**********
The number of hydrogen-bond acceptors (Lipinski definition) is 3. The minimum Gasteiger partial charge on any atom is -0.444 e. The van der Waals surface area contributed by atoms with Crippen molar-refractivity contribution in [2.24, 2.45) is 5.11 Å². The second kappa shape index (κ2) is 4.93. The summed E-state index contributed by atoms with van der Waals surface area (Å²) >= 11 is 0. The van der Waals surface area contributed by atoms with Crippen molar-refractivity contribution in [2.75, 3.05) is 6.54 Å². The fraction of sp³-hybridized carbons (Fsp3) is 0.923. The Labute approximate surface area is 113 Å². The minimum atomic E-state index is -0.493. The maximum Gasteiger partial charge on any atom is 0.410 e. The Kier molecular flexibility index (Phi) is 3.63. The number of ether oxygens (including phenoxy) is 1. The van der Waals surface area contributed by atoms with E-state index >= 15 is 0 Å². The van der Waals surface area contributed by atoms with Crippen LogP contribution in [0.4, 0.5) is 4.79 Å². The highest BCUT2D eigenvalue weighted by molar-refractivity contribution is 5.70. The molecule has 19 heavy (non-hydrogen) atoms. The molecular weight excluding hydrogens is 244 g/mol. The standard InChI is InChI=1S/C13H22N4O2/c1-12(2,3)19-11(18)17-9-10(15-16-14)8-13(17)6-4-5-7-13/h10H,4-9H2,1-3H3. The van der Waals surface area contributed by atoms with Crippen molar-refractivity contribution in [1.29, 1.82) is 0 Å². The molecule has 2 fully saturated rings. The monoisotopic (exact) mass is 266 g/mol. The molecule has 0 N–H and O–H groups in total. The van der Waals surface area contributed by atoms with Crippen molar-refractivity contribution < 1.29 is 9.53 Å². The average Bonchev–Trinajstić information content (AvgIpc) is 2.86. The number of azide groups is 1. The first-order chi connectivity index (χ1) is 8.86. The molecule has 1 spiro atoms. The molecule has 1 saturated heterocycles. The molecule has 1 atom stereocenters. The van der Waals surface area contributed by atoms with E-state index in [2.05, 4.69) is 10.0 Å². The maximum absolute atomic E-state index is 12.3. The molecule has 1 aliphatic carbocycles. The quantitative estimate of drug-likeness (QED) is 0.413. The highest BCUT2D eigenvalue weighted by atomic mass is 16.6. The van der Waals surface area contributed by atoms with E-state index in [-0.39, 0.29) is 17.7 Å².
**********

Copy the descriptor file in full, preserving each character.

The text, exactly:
The number of hydrogen-bond acceptors (Lipinski definition) is 3. The minimum Gasteiger partial charge on any atom is -0.444 e. The van der Waals surface area contributed by atoms with Crippen molar-refractivity contribution in [2.24, 2.45) is 5.11 Å². The second kappa shape index (κ2) is 4.93. The summed E-state index contributed by atoms with van der Waals surface area (Å²) >= 11 is 0. The van der Waals surface area contributed by atoms with Crippen molar-refractivity contribution in [2.75, 3.05) is 6.54 Å². The fraction of sp³-hybridized carbons (Fsp3) is 0.923. The Labute approximate surface area is 113 Å². The minimum atomic E-state index is -0.493. The maximum Gasteiger partial charge on any atom is 0.410 e. The Kier molecular flexibility index (Phi) is 3.63. The number of ether oxygens (including phenoxy) is 1. The van der Waals surface area contributed by atoms with E-state index >= 15 is 0 Å². The van der Waals surface area contributed by atoms with Crippen LogP contribution in [0.4, 0.5) is 4.79 Å². The highest BCUT2D eigenvalue weighted by molar-refractivity contribution is 5.70. The molecule has 19 heavy (non-hydrogen) atoms. The molecular weight excluding hydrogens is 244 g/mol. The standard InChI is InChI=1S/C13H22N4O2/c1-12(2,3)19-11(18)17-9-10(15-16-14)8-13(17)6-4-5-7-13/h10H,4-9H2,1-3H3. The van der Waals surface area contributed by atoms with Crippen molar-refractivity contribution in [1.29, 1.82) is 0 Å². The molecule has 2 fully saturated rings. The monoisotopic (exact) mass is 266 g/mol. The molecule has 0 N–H and O–H groups in total. The van der Waals surface area contributed by atoms with Crippen molar-refractivity contribution < 1.29 is 9.53 Å². The average Bonchev–Trinajstić information content (AvgIpc) is 2.86. The number of azide groups is 1. The first-order chi connectivity index (χ1) is 8.86. The molecule has 1 spiro atoms. The molecule has 1 saturated heterocycles. The molecule has 1 atom stereocenters. The van der Waals surface area contributed by atoms with E-state index in [2.05, 4.69) is 10.0 Å². The maximum absolute atomic E-state index is 12.3. The molecule has 1 aliphatic carbocycles. The quantitative estimate of drug-likeness (QED) is 0.413. The highest BCUT2D eigenvalue weighted by atomic mass is 16.6. The van der Waals surface area contributed by atoms with E-state index in [-0.39, 0.29) is 17.7 Å².